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  • Print publication year: 2012
  • Online publication date: March 2012

Examination 1


Postero-anterior (PA) chest radiograph

Left brachiocephalic vein. The left brachiocephalic vein forms a silhouette with the adjacent lung. This interface ‘fades’ above the clavicles as it becomes more anteriorly placed and ‘merges’ with the anterior chest wall.

Pulmonary trunk.

Right atrium (right heart border).

Right cardiophrenic recess.

Azygos fissure. The azygos fissure is seen in 0.5% of chest radiographs. It is formed by the caudal invagination of the azygos vein through the apex of the right upper lobe. It begins as a line in the upper portion and extends in an arc caudally toward the ‘teardrop’ density that is the azygos vein. The azygos vein is outside the parietal pleura – the line is therefore composed of two visceral and two parietal pleural layers. The so-called azygos ‘lobe’ is the segment of lung between the fissure and the trachea. It is not a true separate ‘lobe’ as the total bronchial anatomy in the right upper lobe has not been altered even though there may be minor variations in the bronchial supply to this segment of upper lobe.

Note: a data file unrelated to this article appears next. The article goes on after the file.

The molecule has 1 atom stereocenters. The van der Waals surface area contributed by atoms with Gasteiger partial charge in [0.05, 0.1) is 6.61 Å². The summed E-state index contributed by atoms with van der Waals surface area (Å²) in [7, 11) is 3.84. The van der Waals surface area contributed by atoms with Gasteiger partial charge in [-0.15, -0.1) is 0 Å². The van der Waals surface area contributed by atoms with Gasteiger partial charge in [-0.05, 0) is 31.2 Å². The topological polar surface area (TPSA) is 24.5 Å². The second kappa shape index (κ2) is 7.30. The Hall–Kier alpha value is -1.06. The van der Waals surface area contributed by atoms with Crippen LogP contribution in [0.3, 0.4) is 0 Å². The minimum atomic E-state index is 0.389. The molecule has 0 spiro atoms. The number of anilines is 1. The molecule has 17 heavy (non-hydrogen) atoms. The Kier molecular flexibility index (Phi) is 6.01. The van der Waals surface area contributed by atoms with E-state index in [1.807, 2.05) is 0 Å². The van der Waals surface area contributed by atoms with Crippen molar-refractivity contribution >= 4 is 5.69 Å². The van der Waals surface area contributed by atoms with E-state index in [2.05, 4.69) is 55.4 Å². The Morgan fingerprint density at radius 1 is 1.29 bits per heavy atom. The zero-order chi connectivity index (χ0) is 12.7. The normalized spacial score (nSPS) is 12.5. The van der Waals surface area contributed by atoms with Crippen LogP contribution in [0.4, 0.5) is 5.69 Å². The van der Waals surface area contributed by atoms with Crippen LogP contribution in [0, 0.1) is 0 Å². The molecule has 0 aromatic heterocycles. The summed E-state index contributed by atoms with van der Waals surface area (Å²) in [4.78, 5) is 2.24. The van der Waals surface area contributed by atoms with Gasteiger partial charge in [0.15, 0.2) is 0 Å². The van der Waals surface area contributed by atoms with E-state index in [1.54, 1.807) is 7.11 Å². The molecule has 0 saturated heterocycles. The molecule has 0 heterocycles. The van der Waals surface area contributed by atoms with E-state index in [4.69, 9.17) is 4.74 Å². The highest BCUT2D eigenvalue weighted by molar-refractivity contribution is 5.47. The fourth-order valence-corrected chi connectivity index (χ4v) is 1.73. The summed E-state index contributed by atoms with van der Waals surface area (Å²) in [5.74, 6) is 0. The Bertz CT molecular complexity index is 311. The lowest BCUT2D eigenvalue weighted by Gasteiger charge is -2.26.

Coronal neonatal ultrasound through the anterior fontanelle

Left lateral ventricle. The combined width of the lateral ventricles on coronal imaging should be less than a third of the total width of the intracranial fossa at the same level.

Corpus callosum.

Superior sagittal sinus. Colour flow and Doppler can be used to assess venous sinus patency.

Right temporal lobe.